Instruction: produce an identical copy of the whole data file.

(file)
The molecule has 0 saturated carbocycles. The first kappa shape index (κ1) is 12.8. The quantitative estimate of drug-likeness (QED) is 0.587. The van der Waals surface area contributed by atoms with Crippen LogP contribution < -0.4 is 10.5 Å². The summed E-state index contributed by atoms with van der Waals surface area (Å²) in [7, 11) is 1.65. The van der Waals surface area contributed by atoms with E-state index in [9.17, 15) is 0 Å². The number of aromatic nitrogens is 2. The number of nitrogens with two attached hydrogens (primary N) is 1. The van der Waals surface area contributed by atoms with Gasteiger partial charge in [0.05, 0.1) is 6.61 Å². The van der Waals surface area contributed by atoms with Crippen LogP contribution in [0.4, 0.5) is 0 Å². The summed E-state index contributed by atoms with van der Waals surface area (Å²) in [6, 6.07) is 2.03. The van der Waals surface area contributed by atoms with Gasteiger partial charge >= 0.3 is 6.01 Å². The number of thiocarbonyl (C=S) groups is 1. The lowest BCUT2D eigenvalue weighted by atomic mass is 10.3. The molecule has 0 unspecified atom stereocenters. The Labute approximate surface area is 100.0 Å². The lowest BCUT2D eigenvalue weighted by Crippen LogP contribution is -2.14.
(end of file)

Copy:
The molecule has 0 saturated carbocycles. The first kappa shape index (κ1) is 12.8. The quantitative estimate of drug-likeness (QED) is 0.587. The van der Waals surface area contributed by atoms with Crippen LogP contribution < -0.4 is 10.5 Å². The summed E-state index contributed by atoms with van der Waals surface area (Å²) in [7, 11) is 1.65. The van der Waals surface area contributed by atoms with E-state index in [9.17, 15) is 0 Å². The number of aromatic nitrogens is 2. The number of nitrogens with two attached hydrogens (primary N) is 1. The van der Waals surface area contributed by atoms with Gasteiger partial charge in [0.05, 0.1) is 6.61 Å². The van der Waals surface area contributed by atoms with Crippen LogP contribution in [0.4, 0.5) is 0 Å². The summed E-state index contributed by atoms with van der Waals surface area (Å²) in [6, 6.07) is 2.03. The van der Waals surface area contributed by atoms with Gasteiger partial charge >= 0.3 is 6.01 Å². The number of thiocarbonyl (C=S) groups is 1. The lowest BCUT2D eigenvalue weighted by atomic mass is 10.3. The molecule has 0 unspecified atom stereocenters. The Labute approximate surface area is 100.0 Å². The lowest BCUT2D eigenvalue weighted by Crippen LogP contribution is -2.14.